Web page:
If you want a quip —
A John Roberts, not a Harriet Miers. Actually, more of a moderate John Roberts than a John Roberts. Bernanke will have no trouble getting confirmed. Bernanke's academic credentials are second to none.
Internationally, Bernanke is most famous for his global savings glut thesis.
Like Dan Gross, I think that thesis, as originally constructed, had some problems:
- In many parts of the world, current account surpluses rose because of a fall in investment, not a rise in savings. China is a bit the exception. No one can question the presence of a Chinese savings glut.
- It downplayed reserve accumulation just a bit too much for my taste. After all, why did a surge in capital inflows to the US lead US rates to fall and US consumption to surge, lowering national savings, while a comparable surge in capital inflows have no such effect on Chinese savings?
- It is not clear why the Asian crisis of 97-98 explains the Chinese savings surge of 02-05, or why Chinaneeds to hold 50% rather than say 20% of its GDP in reserves. Asia's crisis taught me that an emerging economy probably needs 10% of its GDP in reserves, not 5% or less, but China has had more reserves than it needs to avoid another "Asia" for some time.
- It downplays the US fiscal deficit a bit too much. Cross country evidence suggests that fiscal deficits do contribute to larger current account deficits.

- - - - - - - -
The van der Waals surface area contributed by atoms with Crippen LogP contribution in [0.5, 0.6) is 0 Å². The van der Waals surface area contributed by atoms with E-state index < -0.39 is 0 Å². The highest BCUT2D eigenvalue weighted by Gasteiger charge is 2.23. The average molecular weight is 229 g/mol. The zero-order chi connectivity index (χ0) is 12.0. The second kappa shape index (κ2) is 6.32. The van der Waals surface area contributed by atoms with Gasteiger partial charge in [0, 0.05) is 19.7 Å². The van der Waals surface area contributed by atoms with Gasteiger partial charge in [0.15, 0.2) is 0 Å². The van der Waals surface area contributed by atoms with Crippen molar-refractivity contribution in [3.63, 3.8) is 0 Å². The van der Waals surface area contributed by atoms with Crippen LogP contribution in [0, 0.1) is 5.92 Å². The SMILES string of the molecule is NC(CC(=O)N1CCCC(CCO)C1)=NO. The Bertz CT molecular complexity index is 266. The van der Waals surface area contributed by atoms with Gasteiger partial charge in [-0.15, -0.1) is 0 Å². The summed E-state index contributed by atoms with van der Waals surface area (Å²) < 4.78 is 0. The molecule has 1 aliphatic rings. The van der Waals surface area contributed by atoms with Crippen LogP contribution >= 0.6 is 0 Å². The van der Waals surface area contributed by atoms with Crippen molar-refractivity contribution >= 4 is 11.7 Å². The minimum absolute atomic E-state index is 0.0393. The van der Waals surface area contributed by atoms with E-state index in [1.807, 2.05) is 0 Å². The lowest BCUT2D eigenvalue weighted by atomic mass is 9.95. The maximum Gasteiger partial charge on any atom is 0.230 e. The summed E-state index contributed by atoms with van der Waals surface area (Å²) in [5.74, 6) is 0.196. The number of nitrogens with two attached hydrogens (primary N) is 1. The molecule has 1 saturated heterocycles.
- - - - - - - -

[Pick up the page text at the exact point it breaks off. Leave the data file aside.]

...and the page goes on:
- The argument that if the US cut its fiscal deficit, there would be basically zero impact on the US current account deficit since there would still be more savings than investment abroad, and that excess savings would drive down US rates and push up US investment and push down US savings is a bit too US-centric. Lower rates globally might induce larger capital flows to emerging markets, more investment outside the US, or even less savings in countries with savings surpluses. There are a range of possible responses other than even higher US housing prices and even lower US household savings …
But Bernanke's savings glut speech also got two key things right -
The counterpart to the increase in the US current account deficit has been a rise in the current account surplus of the emerging world. He rightly puts far more emphasis on the emerging world than on Europe or Japan.